This is a pretty cool vantage point.
Over the course of last year, we covered a number of stories from a little workshop in Russia called Garage 54. Unlike many YouTube sensations that focus on building cars with the highest horsepower or the most extreme body kits, this channel takes a budget-friendly look at engineering and comes up with weird experiments and builds just to see what happens. We've witnessed a diesel engine converted to run on gasoline, an insane 14-wheel Lada, and even an engine roaring to life with plastic pistons. The latest experiment is just as intriguing, showing what the combustion process looks like from above thanks to a plexiglass cylinder head.
The engine you see here isn't anything that the western world is very familiar with as it's a Moskvitch engine. It was recently rebuilt, at which point the team decided to use it for the above experiment. Using increasing grits of sandpaper, the plastic head is smoothed and includes holes for the spark plugs and head bolts, as well as recesses for combustion chambers. As you can imagine, the reliability factor of such a component is not very high, but while it's working, the view is pretty impressive, allowing us to see the pistons rising and falling, and the slow-motion shots are particularly entertaining.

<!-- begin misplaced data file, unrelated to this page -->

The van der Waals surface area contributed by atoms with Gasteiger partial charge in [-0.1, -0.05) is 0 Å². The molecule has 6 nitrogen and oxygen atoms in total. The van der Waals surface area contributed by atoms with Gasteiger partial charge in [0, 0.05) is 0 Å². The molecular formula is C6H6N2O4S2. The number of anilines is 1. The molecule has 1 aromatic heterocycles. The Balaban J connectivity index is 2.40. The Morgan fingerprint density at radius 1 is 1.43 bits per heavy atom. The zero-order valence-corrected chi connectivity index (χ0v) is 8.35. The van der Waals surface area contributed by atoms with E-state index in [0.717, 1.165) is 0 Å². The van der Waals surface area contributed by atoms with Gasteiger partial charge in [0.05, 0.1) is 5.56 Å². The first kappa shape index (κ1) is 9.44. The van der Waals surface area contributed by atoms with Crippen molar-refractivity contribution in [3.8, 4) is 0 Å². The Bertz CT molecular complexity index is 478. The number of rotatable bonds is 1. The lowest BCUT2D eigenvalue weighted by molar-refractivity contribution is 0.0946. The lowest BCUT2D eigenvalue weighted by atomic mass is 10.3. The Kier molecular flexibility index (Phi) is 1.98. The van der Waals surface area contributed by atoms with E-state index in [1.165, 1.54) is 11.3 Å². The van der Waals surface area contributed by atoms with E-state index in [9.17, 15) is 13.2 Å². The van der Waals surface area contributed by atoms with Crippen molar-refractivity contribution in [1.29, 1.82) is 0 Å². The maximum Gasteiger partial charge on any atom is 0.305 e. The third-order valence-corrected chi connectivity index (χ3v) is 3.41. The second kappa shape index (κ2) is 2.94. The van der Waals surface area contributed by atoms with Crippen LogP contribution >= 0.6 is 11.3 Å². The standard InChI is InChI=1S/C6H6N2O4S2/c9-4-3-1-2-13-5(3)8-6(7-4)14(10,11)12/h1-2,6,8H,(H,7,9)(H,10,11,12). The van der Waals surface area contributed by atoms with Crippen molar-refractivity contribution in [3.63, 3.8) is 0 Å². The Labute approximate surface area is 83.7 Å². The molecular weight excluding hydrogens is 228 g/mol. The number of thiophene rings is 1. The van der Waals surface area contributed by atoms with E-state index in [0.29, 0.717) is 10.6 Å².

Eventually, the plastic begins to deform slightly and we can see some blowby. At the same time, it appears that a loss of compression is preventing one last opportunity to see the engine run, and even with gasoline poured directly into the carburetor, the motor refuses to run again. Still, it affords us an otherwise impossible perspective of the combustion process, something that we saw from another vantage point last year when a transparent cylinder was filmed in 4K. This is fascinating and we'd love to see more of this sort of thing, especially on a bigger engine. The V8 from the E9X BMW M3 would be a prime candidate.